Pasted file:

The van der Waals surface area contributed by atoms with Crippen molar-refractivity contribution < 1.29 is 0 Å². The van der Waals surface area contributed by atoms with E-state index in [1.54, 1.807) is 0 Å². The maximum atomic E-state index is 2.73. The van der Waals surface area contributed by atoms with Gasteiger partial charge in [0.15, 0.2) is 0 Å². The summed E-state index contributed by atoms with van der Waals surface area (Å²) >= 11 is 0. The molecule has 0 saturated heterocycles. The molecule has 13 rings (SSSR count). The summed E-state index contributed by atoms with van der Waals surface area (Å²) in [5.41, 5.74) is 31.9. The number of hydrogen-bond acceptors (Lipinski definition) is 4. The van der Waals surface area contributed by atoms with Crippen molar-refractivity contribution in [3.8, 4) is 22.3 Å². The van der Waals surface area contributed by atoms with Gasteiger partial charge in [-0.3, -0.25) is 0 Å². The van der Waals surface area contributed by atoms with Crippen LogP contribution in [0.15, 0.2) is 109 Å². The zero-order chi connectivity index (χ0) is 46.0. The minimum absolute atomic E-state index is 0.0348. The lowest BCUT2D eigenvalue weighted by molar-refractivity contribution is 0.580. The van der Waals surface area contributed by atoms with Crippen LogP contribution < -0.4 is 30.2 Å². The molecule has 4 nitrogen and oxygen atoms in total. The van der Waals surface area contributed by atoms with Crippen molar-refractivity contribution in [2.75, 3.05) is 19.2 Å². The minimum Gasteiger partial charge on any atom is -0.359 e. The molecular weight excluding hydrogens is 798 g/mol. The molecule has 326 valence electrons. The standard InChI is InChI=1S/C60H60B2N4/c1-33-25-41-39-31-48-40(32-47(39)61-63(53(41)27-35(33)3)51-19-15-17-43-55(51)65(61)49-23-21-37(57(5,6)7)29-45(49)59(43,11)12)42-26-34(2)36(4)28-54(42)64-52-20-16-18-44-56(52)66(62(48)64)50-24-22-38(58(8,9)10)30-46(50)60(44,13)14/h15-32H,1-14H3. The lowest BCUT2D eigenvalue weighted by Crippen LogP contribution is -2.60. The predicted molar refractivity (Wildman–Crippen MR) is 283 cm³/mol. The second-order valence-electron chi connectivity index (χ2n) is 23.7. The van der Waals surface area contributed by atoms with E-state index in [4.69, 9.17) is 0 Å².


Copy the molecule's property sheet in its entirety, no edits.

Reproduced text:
The van der Waals surface area contributed by atoms with Crippen molar-refractivity contribution < 1.29 is 0 Å². The van der Waals surface area contributed by atoms with E-state index in [1.54, 1.807) is 0 Å². The maximum atomic E-state index is 2.73. The van der Waals surface area contributed by atoms with Gasteiger partial charge in [0.15, 0.2) is 0 Å². The summed E-state index contributed by atoms with van der Waals surface area (Å²) >= 11 is 0. The molecule has 0 saturated heterocycles. The molecule has 13 rings (SSSR count). The summed E-state index contributed by atoms with van der Waals surface area (Å²) in [5.41, 5.74) is 31.9. The number of hydrogen-bond acceptors (Lipinski definition) is 4. The van der Waals surface area contributed by atoms with Crippen molar-refractivity contribution in [3.8, 4) is 22.3 Å². The van der Waals surface area contributed by atoms with Gasteiger partial charge in [-0.3, -0.25) is 0 Å². The van der Waals surface area contributed by atoms with Crippen LogP contribution in [0.15, 0.2) is 109 Å². The zero-order chi connectivity index (χ0) is 46.0. The minimum absolute atomic E-state index is 0.0348. The lowest BCUT2D eigenvalue weighted by molar-refractivity contribution is 0.580. The van der Waals surface area contributed by atoms with Crippen LogP contribution < -0.4 is 30.2 Å². The molecule has 4 nitrogen and oxygen atoms in total. The van der Waals surface area contributed by atoms with Crippen molar-refractivity contribution in [2.75, 3.05) is 19.2 Å². The minimum Gasteiger partial charge on any atom is -0.359 e. The molecular weight excluding hydrogens is 798 g/mol. The molecule has 326 valence electrons. The standard InChI is InChI=1S/C60H60B2N4/c1-33-25-41-39-31-48-40(32-47(39)61-63(53(41)27-35(33)3)51-19-15-17-43-55(51)65(61)49-23-21-37(57(5,6)7)29-45(49)59(43,11)12)42-26-34(2)36(4)28-54(42)64-52-20-16-18-44-56(52)66(62(48)64)50-24-22-38(58(8,9)10)30-46(50)60(44,13)14/h15-32H,1-14H3. The lowest BCUT2D eigenvalue weighted by Crippen LogP contribution is -2.60. The predicted molar refractivity (Wildman–Crippen MR) is 283 cm³/mol. The second-order valence-electron chi connectivity index (χ2n) is 23.7. The van der Waals surface area contributed by atoms with E-state index in [4.69, 9.17) is 0 Å².